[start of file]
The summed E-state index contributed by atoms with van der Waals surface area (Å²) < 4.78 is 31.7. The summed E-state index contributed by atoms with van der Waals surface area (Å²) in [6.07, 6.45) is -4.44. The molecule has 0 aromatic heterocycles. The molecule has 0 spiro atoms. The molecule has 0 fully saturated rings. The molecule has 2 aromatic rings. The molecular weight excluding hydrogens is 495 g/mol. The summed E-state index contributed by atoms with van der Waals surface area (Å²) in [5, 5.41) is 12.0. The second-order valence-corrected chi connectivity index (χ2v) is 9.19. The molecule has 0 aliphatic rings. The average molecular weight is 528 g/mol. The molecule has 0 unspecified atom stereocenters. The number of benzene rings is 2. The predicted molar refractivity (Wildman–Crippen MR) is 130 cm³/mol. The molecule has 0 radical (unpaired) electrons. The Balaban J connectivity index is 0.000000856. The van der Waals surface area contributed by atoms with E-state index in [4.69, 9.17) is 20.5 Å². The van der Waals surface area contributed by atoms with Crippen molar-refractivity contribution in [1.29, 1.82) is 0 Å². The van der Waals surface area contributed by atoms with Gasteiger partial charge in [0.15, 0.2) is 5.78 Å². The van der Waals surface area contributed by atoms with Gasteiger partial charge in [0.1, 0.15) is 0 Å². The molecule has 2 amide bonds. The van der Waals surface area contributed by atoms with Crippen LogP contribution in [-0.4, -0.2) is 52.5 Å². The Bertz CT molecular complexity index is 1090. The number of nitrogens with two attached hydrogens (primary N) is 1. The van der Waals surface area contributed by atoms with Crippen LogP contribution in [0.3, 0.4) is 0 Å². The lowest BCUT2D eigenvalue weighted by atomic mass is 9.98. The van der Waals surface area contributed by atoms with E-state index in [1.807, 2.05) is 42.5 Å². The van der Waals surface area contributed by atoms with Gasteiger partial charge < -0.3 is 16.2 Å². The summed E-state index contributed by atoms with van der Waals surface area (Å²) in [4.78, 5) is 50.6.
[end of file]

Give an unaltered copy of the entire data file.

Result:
The summed E-state index contributed by atoms with van der Waals surface area (Å²) < 4.78 is 31.7. The summed E-state index contributed by atoms with van der Waals surface area (Å²) in [6.07, 6.45) is -4.44. The molecule has 0 aromatic heterocycles. The molecule has 0 spiro atoms. The molecule has 0 fully saturated rings. The molecule has 2 aromatic rings. The molecular weight excluding hydrogens is 495 g/mol. The summed E-state index contributed by atoms with van der Waals surface area (Å²) in [5, 5.41) is 12.0. The second-order valence-corrected chi connectivity index (χ2v) is 9.19. The molecule has 0 aliphatic rings. The average molecular weight is 528 g/mol. The molecule has 0 unspecified atom stereocenters. The number of benzene rings is 2. The predicted molar refractivity (Wildman–Crippen MR) is 130 cm³/mol. The molecule has 0 radical (unpaired) electrons. The Balaban J connectivity index is 0.000000856. The van der Waals surface area contributed by atoms with E-state index in [4.69, 9.17) is 20.5 Å². The van der Waals surface area contributed by atoms with Crippen molar-refractivity contribution in [1.29, 1.82) is 0 Å². The van der Waals surface area contributed by atoms with Gasteiger partial charge in [0.15, 0.2) is 5.78 Å². The van der Waals surface area contributed by atoms with Gasteiger partial charge in [0.1, 0.15) is 0 Å². The molecule has 2 amide bonds. The van der Waals surface area contributed by atoms with Crippen LogP contribution in [-0.4, -0.2) is 52.5 Å². The Bertz CT molecular complexity index is 1090. The number of nitrogens with two attached hydrogens (primary N) is 1. The van der Waals surface area contributed by atoms with Crippen LogP contribution in [0.3, 0.4) is 0 Å². The lowest BCUT2D eigenvalue weighted by atomic mass is 9.98. The van der Waals surface area contributed by atoms with E-state index in [1.807, 2.05) is 42.5 Å². The van der Waals surface area contributed by atoms with Gasteiger partial charge < -0.3 is 16.2 Å². The summed E-state index contributed by atoms with van der Waals surface area (Å²) in [4.78, 5) is 50.6.